(CNS Business): Premier Alden McLaughlin told an audience of realtors, surveyors and property developers that his government plans to steer through legislative amendments during the current session of the Legislative Assembly to facilitate the registration of volumetric, or three-dimensional, land parcels, sub-dividing them into the sky for overhead development. Speaking at the Royal Institute of Chartered Surveyors Cayman Islands Property and Construction Conference, McLaughlin said the new parcels would facilitate structures that could span public roads and enable multi-storey construction in differing ownerships outside the Strata Titles Registration Law.
“A key component of this legislation is the introduction of positive covenants that will run with the land and be enforceable,” he told the property sector audience attending the event at the Marriott hotel.
“It is this government’s view that the introduction of the volumetric parcel legal mechanism will provide the construction industry with the necessary framework from which it can commit further significant investment into imaginative modern real estate development projects in the Cayman Islands. By adopting these legislative proposals, the Cayman Islands shows itself to be forward thinking, competitive and willing to embrace new concepts and ideas,” the premier added.
He also said that his government was looking to the longer term and the sustainability of development in Cayman and encouraging developers to look beyond “making a quick buck”.
The premier said the full implementation of the National Conservation Law meant the National Conservation Council could now review the impact of proposed development to ensure that what’s important to our heritage is not simply destroyed forever. He said government had set aside funds to buy land identified as being of critical importance so it could be protected, and pointed to the recent acquisition of land at Smith’s Barcadere to protect it from development.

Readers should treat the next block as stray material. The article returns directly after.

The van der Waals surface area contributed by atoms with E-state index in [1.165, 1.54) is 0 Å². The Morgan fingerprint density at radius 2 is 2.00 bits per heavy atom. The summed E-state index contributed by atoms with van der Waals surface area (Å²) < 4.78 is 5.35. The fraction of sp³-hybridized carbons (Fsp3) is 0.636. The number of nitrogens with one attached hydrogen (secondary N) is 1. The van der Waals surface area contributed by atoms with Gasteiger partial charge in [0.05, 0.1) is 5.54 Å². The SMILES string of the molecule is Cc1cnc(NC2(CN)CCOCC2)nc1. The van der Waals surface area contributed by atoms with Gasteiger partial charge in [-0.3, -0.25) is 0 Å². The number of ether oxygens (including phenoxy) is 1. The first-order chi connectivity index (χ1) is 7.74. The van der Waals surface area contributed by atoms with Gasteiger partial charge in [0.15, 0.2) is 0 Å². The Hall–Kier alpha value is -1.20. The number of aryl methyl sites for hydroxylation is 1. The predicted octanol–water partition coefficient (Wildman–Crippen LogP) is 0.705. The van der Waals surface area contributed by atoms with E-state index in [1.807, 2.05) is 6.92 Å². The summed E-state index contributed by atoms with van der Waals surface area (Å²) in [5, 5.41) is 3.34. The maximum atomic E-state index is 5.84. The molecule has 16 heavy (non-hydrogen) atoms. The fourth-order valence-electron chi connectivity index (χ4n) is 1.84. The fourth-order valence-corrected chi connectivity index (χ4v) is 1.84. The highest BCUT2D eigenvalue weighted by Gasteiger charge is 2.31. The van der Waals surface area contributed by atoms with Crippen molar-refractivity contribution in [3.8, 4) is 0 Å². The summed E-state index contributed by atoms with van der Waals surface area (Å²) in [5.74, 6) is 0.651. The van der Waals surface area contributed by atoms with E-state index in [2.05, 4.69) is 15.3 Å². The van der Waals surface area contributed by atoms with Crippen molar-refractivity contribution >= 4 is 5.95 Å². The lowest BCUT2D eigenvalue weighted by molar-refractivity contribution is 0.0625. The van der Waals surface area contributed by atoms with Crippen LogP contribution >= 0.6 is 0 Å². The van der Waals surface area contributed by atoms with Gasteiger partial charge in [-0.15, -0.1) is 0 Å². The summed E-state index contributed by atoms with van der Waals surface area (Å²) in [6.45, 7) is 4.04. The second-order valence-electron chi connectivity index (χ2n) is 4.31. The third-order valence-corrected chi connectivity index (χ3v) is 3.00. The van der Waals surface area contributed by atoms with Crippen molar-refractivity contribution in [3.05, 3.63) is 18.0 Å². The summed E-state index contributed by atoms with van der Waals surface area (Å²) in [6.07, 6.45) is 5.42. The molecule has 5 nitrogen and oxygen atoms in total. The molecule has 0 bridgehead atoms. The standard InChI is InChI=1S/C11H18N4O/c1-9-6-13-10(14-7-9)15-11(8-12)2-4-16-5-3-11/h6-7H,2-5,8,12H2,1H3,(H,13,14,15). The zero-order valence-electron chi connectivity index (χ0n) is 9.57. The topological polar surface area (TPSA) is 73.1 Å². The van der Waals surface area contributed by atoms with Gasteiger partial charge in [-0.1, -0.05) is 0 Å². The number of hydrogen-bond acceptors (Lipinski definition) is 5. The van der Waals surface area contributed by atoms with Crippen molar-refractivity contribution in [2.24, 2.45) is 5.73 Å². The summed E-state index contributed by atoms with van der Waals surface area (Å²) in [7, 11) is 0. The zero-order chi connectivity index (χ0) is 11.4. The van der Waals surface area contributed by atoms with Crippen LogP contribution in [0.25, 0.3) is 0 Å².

The changes to the Builders Law was another issue that he said would help regulate the industry.
“This dates back to Hurricane Ivan, which created vast amounts of work for builders, drawing in an unqualified and inexperienced workforce,” he said. “This new law will ensure that all categories of builders are licensed as being suitably experienced and competent, and will also require them to operate within the wider framework of building codes and employee pensions and healthcare. It will provide a reviewing body for complaints. This will help ensure that standards of workmanship are maintained right across our construction industry so our buildings may last longer.”
During his address he told the audience that a buoyant construction and real estate market was a key source of income for the local economy, “from the duty levied on building materials, the fees levied on work permit fees, right through to all the wages that buy local goods and services”. The stronger the property market, the more stamp duty is received, he noted.
McLaughlin said that following his appearance at the conference in 2016, when he said the government was starting a number of infrastructure projects, many, such as the airport as well as road developments, were well underway.